London: Global warming is causing aquatic animals to shrink 10 times more than land-dwellers in size, scientists say in the largest study of its kind. (Agencies)
The study by researchers from Queen Mary College, University of London, and the University of Liverpool shows that the body size of marine and freshwater species are affected disproportionately by warmer temperatures.
The findings could have implications for aquatic food webs and the production of food by aquaculture, the Daily Mail reported.Researchers compared the extent to which the adult size of 169 terrestrial, freshwater, and marine species responded to different non-harmful temperatures.
"Aquatic animals shrink 10 times more than land-dwellers in species the size of large insects or small fish," said co-author Dr Andrew Hirst."While animals in water decrease in size by five per cent for every degree Celsius of warming, similarly sized species on land shrink, on average, by just half a per cent," Hirst said.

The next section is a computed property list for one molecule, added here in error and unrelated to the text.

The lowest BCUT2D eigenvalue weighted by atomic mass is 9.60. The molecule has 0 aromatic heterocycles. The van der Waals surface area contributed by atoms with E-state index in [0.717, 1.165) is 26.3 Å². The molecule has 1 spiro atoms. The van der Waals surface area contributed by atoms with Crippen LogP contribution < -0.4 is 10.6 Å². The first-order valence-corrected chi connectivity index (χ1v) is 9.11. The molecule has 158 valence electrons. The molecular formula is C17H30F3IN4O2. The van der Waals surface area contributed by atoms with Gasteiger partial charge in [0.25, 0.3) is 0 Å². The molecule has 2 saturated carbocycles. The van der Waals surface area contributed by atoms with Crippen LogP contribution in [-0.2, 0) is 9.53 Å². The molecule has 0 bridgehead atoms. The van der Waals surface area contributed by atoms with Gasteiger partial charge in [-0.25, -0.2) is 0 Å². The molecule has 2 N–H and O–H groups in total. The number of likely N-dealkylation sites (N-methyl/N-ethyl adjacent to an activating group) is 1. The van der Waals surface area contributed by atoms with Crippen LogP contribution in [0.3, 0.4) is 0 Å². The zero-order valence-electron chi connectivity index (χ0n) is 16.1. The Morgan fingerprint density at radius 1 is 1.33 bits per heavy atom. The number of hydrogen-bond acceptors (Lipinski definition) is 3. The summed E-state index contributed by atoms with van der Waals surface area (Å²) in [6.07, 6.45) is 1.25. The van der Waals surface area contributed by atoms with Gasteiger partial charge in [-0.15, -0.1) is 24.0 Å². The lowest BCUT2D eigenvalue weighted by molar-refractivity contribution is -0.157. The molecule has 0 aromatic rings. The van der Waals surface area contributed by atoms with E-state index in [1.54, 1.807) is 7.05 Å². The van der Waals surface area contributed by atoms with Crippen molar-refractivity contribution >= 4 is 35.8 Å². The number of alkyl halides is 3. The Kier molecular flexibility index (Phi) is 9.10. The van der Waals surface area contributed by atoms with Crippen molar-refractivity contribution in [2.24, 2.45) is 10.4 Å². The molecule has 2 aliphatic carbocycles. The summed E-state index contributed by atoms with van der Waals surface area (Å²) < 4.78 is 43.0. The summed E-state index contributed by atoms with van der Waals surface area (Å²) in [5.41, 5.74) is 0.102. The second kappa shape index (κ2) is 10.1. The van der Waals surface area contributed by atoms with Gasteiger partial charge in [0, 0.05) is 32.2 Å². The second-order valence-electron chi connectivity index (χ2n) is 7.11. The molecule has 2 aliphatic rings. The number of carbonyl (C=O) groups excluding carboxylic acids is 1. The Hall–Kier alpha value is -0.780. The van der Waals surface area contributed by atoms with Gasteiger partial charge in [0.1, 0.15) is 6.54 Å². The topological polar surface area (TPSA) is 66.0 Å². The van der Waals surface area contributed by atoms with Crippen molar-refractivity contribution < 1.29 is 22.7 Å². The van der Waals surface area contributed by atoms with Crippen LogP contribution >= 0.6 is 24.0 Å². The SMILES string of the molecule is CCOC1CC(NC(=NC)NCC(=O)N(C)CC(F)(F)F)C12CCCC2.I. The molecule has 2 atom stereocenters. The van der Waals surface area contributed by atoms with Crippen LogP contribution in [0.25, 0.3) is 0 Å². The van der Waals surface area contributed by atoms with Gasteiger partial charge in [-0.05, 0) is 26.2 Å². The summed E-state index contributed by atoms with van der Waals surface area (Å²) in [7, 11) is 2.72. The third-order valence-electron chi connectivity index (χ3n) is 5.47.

The research also found the most likely cause of the difference in size is due to the much lower availability of oxygen in water than in air.Warming increases the need for oxygen by organisms on land and in water, however aquatic species have a much harder job meeting this increased demand.
"To satisfy increased demands for oxygen at higher temperatures, aquatic species have fewer options. Reducing the size at which they mature is their way of balancing oxygen supply and demand," said co-author Dr David Atkinson, of the University of Liverpool.
"Given that fish and other aquatic organisms provide three billion people with at least 15 per cent of their animal protein intake, our work highlights the importance of understanding how warming in the future will affect ocean, lake and river dwelling species," said lead author Dr Jack Forster.
The research was published in the journal Proceedings of the National Academy of Sciences.
London: Global warming is causing aquatic animals to shrink 10 times more than land-dwellers in size, scientists say in the largest study of its kind.